•     Keep yourself and your team focused on the present—the reality of the situation as you know it today, and what you and your team can do to make things better. Model the idea that “today we can do better.”
  •     Remind your team to focus on what they control. It’s draining and unproductive for people to worry about what they can’t control.
  •     Encourage a problem-solving approach on your team. Ask for ideas on different ways to get the work done. Explore cross-training opportunities to build more flexibility as to who is able to do needed work at home and in the workplace.
  •     Demonstrate a calm, thoughtful, open-minded, problem-solving approach yourself.
  •     Discuss with your team what you are all learning from the changes you are going through: which new work practices are effective and might be built on for further improvement; what you are learning about each other.
  •     Share successes and review accomplishments with your team to keep spirits up.

Anticipate questions employees will ask and be prepared with answers

If changes are being made to where, when, and how employees are to do their work, your team members are likely to have questions about:

  •     Safety protocols
  •     What training is available on safety protocols and new work practices
  •     What steps will be taken if an employee tests positive for COVID-19
  •     How decisions are being made about who comes into the workplace and when
  •     What to expect when coming back to the workplace for the first time after a period of not working or working from home
  •     Whether attendance in the workplace is a request or a requirement, and the consequences of choosing not to come in
  •     How specific needs will be considered, such as lack of child care or high health risk
  •     Listen more than you talk so that employees know that they are heard and so that you learn what they are experiencing and thinking. As a sign of active listening, summarize what you are hearing from employees during your discussion and ask for confirmation that you have understood. Ask open-ended questions to get people talking, and make an effort to draw out team members who are holding back.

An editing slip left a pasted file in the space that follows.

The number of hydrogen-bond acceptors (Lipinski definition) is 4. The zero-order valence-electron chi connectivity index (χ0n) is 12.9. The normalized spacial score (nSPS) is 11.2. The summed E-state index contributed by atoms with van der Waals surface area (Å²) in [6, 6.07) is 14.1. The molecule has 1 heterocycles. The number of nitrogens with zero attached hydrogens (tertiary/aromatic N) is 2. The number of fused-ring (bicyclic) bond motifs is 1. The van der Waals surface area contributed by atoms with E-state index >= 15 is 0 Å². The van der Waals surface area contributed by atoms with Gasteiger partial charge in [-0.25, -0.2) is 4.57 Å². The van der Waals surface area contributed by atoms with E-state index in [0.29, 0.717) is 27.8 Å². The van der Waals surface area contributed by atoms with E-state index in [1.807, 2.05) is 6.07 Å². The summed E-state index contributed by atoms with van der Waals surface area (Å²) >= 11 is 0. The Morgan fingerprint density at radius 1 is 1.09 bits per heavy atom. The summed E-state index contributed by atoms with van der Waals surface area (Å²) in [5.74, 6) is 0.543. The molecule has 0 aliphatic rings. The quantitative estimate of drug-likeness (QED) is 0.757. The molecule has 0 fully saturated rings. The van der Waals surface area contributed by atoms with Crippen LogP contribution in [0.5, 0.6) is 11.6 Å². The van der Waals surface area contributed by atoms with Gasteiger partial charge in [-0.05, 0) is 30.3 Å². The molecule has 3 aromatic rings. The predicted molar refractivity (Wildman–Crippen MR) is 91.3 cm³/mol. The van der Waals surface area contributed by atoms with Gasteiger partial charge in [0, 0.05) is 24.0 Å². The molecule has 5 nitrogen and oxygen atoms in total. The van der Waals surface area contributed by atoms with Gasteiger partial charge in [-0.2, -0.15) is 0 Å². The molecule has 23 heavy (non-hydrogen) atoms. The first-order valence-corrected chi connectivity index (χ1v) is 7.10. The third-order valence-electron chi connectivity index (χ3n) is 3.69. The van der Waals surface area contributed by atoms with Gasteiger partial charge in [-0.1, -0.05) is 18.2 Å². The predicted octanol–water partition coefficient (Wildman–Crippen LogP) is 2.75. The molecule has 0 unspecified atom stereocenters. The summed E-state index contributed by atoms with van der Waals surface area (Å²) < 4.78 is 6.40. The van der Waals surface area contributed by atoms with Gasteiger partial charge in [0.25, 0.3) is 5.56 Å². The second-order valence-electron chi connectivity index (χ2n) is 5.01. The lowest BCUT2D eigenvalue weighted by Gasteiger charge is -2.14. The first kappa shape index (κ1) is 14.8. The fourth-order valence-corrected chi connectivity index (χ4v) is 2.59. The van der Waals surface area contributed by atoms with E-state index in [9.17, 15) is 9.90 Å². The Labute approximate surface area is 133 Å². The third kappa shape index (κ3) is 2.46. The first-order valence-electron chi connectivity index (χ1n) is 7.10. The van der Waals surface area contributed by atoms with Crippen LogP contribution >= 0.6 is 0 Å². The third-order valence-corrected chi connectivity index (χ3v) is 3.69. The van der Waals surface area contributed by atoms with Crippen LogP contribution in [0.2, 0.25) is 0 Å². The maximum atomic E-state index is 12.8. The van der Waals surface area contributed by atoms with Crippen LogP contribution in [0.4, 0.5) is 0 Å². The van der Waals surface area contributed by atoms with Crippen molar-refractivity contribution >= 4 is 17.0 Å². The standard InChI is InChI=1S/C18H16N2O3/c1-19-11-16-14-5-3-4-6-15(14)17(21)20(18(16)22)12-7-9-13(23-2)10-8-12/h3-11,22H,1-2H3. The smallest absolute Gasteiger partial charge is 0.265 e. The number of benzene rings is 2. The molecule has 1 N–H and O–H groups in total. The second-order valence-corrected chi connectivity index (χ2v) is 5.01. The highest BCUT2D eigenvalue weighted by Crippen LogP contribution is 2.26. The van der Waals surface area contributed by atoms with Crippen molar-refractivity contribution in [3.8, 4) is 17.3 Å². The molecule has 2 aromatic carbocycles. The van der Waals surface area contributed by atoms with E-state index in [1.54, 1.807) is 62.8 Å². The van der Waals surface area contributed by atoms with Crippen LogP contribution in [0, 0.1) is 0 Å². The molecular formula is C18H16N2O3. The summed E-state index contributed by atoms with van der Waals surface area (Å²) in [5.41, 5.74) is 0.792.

•     Share what you know, even if it’s only partial information. In a rapidly changing situation like a pandemic, even experts don’t have all the answers yet. Your organization’s leaders and you will need to make decisions based on the information you have. The more information your team has, the more confident they will feel in moving forward.
  •     Be clear about your expectations. Goals and work practices may have changed dramatically. Make sure employees understand what you want from them and how you expect them to work together.
  •     Avoid jargon. Employees have an extra need now for meaningful communication and will not respond well to catchphrases that don’t address their concerns.
  •     Don’t be afraid to admit you don’t know the answer to a question. When that happens, say that you don’t know and commit to following up. In some cases, that might be by finding the answer from someone else in your organization. In other cases, it might be by finding out where the employee can get the answer.
  •     Build a culture of trust on your team by making it a safe place to express emotions and process reactions to changes and new information together.